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The Strathmore in Yorkville: Review and Ratings | CityRealty

86
Carter Horsley
Review by Carter Horsley
Carter Horsley Carter B. Horsley, a former journalist for The New York Times, The International Herald Tribune and The New York Post. Mr. Horsley is also the editorial director of CityRealty.com.
 

This attractive, 43-story rental apartment building at 400 East 84th Street in Yorkville was erected by The Related Companies in 1994 and has 178 units.

It is known as The Strathmore and is also known as 1608-1616 First Avenue and 403 East 83rd Street.

It was designed by Costas Kondylis.

It is not far from Carl Schurz Park.

Twenty percent of the building’s units are affordable.

Bottom Line

A handsome tower near Carl Schurz Park with large bay corner windows, large layouts and lots of amenities.

Description

The orange-beige-colored brick tower has large bay windows at its corners and is set in a plaza with an entrance marquee.

Amenities

Concierge, gym, swimming pool, live-in superintendent, garden, valet parking, children’s playroom, bicycle room, a squash court, and smoke-free building.

Apartments

Apartment 2397 is a three-bedroom duplex unit with an entry foyer with staircase, a 16-foot-long living room with a corner terrace that is also open to the 16-foot-wide dining room that connects to a 9-foot-wide breakfast room next to the enclosed kitchen.  The lower level also has a library/bedroom and the upper level has two bedrooms.

Apartment 39 C is a three-bedroom unit with an entry foyer that leads to a 40-foot-wide living room with a library and a solarium/dining room with a large corner bay window next to an enclosed, windowed kitchen and a windowed breakfast room.  The master bedroom also has a large corner bay window.

Apartment 38B is a three-bedroom unit with an entry foyer that leads to a 20-foot-wide living room next to a 12-foot-wide solarium/dining room with a large corner bay window next to a windowed, eat-in kitchen.

Apartment 2226 is a two-bedroom unit with an entry foyer adjacent to a pass-through kitchen and the 17-foot-wide living/dining room with a large corner bay window.

History

In a March 12, 1995 article in The New York Times, David Dunlap wrote that “’The scope and design of 400 East 84th Street is in complete contradiction to the letter and spirit of the widely supported East Side rezoning,” declared Community Board 8 of the Upper East Side, in a resolution adopted last year by a vote of 26 to 1.”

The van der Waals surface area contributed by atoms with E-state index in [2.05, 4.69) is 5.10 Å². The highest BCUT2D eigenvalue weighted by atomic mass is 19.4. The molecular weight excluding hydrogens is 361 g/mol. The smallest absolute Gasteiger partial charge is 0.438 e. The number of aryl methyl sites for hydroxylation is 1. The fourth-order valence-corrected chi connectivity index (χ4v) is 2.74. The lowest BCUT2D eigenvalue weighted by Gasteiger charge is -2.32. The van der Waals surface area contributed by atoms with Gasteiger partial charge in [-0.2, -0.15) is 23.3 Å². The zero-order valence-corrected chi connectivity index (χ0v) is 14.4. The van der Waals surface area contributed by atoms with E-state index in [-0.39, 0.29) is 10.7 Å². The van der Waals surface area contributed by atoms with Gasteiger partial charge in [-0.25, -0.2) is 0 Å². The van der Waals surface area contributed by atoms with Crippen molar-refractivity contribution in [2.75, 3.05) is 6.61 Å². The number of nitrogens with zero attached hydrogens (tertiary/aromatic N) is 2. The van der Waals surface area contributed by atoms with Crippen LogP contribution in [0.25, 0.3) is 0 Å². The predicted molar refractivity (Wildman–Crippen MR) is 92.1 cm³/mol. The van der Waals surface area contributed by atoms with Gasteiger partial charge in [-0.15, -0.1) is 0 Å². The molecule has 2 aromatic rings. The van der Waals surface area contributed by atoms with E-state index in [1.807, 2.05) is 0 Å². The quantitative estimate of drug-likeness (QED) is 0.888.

The article noted that rarely “does the issue hinge on a matter of days – those days being in the middle of February 1994, when construction crews were busily at work in a deep pit on the southeast corner of First Avenue and 84th Street.”

“But the story begins long before that critical month.  It can be traced in part to 1986, when an Upper East Side neighborhood group called Civitas released a rezoning study, ‘No More Tall Stories,’ which called for controls on the heights of towers and for an end to the plaza bonus.  In 1989, the City Planning Department issued its own discussion paper.  After studying new buildings in the area covered by Community Board 8, planners concluded that existing rules resulting in towers that were incompatible with the neighborhood’s established character.    Joining the discussion at this point was a group called the Oculus committee, convened by the Oculus newsletter of the New York Chapter of the American Institute of Architects.  Further study, including computer modeling at the Environmental Simulation Center at the New School for Social Research, was undertaken by the planning agency, the Oculus committee, Civitas and the Real Estate Board of New York.  They were joined by representatives of the community board and the Manhattan Borough President.  In September 1992, Community board 8 filed a rezoning application.  Meanwhile, Related was moving forward with its projects…[and] got its building permit June 15.  Seventeen days later, the City Planning Department filed an application to amend the Zoning Resolution to eliminate the plaza bonus and encourage the construction of shorter, squatter apartment towers on bases that would align more closely with older neighboring structures….Construction  began…on November 15….On Dec. 1, the City Planning Commission held a public hearing on the zoning changes.  On Dec. 20, it approved the new zoning rules and sent them on to the City Council.  The Council passed the measures Feb. 9, 1994.”

 A couple of weeks later the project’s building permit was considered lapsed because work on the foundation had not yet been completed but Related appealed to the Board of Standards and Appeals, asserting that 85 percent of the foundation materials had been in place by Feb. 9. The board accepted Related’s claim and then the 84th Street group sued the board but its decision was upheld the Appellate Division.

Stephen Ross, the head of Related was quoted in the article as stating that “everybody is fighting taller buildings, but everyone wants to live in them.  When you look at them, it gives a greater feeling of openness,” adding that “in certain locations, a lot can be said for a taller, thinner building being better than shorter, squatter building.  At ground level, you don’t recognize the difference between a 30- and a 40-story building.”